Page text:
Freedom from Covid restrictions isn't enough for some
A coalition of noraebang (singing room) owners in Seoul, Incheon and Gyeonggi slammed the government for forcing their businesses to remain shut while allowing restaurants and coffee shops to resume normal operations. They vowed to seek compensation for financial losses and file a complaint against the Korea Disease Control and Prevention Agency (KDCA) for dereliction of duty.
The threat came as Korea added 109 new cases of the coronavirus Sunday, down from 121 the day before, the 12th consecutive day that daily infections hovered between 100 and 200.
A slew of restrictions that impacted the daily lives of Koreans residing in Seoul, Incheon and Gyeoggi — together called the greater Seoul area or the Seoul metropolitan area — were finally lifted on Sunday midnight after two weeks, as central health authorities admitted the measures were heightening “social fatigue” among the general public.
The plight of owners of restaurants, bars, bakeries, coffee shops, fitness centers and hagwon (private cram schools) that were either forced to close or make serious alterations to their services — leading to plunges in sales — were another critical factor in why the Level 2.5 restrictions were lifted.
Yet health authorities said Sunday that Level 2 measures in the three-tier social distancing system would remain in place for two more weeks in the greater Seoul area, a week longer than the rest of the country.
Seoul and Gyeonggi have been subject to Level 2 since Aug. 16, and Incheon since Aug. 18. The rest of the nation has been subject to Level 2 since Aug. 23.
Under Level 2, any private or indoor gatherings involving 50 people or more, or outdoor meetings involving 100 people or more, are banned. Eleven types of businesses that are deemed to have high risks of virus transmission are closed, including clubs, bars that involve dancing or table-hopping, door-to-door sales businesses, buffets and noraebang. Public institutions such as museums and libraries are also shut down.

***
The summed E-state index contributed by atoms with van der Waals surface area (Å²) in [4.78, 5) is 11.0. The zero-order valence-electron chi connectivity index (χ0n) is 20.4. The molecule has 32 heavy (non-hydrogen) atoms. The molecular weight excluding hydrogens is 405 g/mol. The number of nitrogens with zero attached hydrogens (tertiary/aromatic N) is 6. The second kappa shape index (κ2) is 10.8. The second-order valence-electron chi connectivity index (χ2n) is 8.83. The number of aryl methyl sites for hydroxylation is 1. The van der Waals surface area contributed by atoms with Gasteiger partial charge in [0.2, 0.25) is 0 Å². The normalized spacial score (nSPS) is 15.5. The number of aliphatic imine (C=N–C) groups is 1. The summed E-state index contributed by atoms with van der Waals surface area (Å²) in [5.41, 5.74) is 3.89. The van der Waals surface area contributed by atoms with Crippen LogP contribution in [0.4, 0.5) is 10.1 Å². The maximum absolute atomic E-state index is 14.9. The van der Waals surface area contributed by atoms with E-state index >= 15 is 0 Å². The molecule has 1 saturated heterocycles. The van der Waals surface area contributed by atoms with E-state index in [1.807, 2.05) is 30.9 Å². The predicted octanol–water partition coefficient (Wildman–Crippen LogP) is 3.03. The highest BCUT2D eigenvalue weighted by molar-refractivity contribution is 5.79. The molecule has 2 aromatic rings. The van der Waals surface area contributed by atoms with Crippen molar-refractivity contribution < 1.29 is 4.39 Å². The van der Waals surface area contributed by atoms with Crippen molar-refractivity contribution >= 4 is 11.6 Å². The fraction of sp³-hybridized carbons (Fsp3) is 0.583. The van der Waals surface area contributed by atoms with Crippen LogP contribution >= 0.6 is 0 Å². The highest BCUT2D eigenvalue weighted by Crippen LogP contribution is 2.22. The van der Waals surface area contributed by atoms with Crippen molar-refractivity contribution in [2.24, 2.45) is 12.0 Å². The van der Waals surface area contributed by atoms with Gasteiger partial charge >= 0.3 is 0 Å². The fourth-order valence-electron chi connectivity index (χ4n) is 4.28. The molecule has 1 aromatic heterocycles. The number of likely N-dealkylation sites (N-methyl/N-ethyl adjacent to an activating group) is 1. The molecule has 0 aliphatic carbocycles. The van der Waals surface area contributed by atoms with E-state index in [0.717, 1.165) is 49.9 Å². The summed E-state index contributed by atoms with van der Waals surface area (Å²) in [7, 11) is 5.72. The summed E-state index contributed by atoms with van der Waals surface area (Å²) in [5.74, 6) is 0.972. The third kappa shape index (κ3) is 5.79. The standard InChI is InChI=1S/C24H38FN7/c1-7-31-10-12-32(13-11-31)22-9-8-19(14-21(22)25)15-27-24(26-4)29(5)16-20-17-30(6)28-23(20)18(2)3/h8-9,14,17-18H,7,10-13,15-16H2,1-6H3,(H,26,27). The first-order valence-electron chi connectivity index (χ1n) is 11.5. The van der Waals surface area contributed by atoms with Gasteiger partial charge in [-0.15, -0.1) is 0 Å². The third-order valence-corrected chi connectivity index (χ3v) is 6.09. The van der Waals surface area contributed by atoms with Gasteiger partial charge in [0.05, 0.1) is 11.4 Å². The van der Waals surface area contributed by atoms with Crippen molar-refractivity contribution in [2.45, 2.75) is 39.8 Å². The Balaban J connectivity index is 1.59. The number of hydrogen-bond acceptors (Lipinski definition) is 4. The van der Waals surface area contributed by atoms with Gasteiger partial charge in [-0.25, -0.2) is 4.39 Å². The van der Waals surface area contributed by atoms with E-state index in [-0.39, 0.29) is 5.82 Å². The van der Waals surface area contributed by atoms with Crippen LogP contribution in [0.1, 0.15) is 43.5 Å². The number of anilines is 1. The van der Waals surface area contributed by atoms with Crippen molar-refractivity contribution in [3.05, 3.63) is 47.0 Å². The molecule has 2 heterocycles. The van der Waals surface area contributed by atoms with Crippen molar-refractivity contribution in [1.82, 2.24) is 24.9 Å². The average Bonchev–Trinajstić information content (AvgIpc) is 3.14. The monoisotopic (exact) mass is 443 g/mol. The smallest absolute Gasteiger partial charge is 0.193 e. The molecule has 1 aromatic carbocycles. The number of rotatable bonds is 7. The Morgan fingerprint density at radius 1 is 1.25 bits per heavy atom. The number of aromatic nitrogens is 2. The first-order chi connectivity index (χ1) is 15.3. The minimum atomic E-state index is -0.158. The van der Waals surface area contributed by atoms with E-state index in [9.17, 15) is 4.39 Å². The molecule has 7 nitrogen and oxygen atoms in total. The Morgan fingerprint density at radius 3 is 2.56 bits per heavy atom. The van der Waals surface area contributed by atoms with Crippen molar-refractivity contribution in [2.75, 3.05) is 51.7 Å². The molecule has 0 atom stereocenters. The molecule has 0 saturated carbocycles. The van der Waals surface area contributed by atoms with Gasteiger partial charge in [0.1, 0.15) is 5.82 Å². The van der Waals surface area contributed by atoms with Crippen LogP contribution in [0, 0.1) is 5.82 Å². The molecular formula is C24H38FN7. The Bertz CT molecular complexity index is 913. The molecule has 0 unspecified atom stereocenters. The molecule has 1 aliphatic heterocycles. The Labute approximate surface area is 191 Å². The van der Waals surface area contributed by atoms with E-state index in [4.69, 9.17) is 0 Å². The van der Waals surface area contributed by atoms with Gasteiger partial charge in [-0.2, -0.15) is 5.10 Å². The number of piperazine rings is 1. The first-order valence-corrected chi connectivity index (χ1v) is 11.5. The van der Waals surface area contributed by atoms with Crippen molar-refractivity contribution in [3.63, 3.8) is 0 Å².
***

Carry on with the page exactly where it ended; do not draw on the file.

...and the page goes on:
A 61-year-old noraebang owner surnamed Kim, who wished not to be identified by his full name, said he was “reaching his limit.”
“How do you really define ‘high risk’?” he asked, saying the government’s criteria for categorizing high-risk businesses were vague. After a month of forced closure, Kim said he was making ends meet by working half-time at a gimbap (seaweed rice roll) store, earning minimum wage.
The Seoul Metropolitan Government said Monday that city buses that have run at longer intervals after 9 p.m. from Aug. 31 will return to their normal schedules. But restrictions on some of the most popular parks along the Han River will stay in place in order to prevent people from mingling in groups, the city said, affecting the river parks of Yeouido, Ttukseom and Banpo.
The city also extended its ban on rallies involving 10 people or more until Oct. 11 midnight, effectively prohibiting right-wing civic groups from holding demonstrations over the Chuseok holidays, Oct. 3 Foundation Day and Oct. 9 Hangul Day.
Of the 109 new cases Sunday, 98 were local infections, including 41 in Seoul, 30 in Gyeonggi, 10 in Incheon, seven in South Chungcheong, three each in Busan and Gwangju and one each in Daegu, Daejeon, Ulsan and South Gyeongsang.
Out of 11 imported cases, six were from Uzbekistan, two from the Philippines and one each from India, Qatar and Myanmar.
Five people died Sunday, bringing total deaths to 363, while 263 people recovered, bringing total recoveries to 18,489.
As of Sunday at midnight, Korea had counted 22,285 coronavirus patients in all.
BY LEE SUNG-EUN, KWON HYE-RIM [firstname.lastname@example.org]
More in Social Affairs
Honk against Moon this Saturday, lose your license
No wrongdoing by Choo or family, prosecutors find
Law firm Shin & Kim announces new recruits
Most social distancing rules to remain through Chuseok break
Greenland's melting glaciers could have far-reaching effects, including along Korea's coast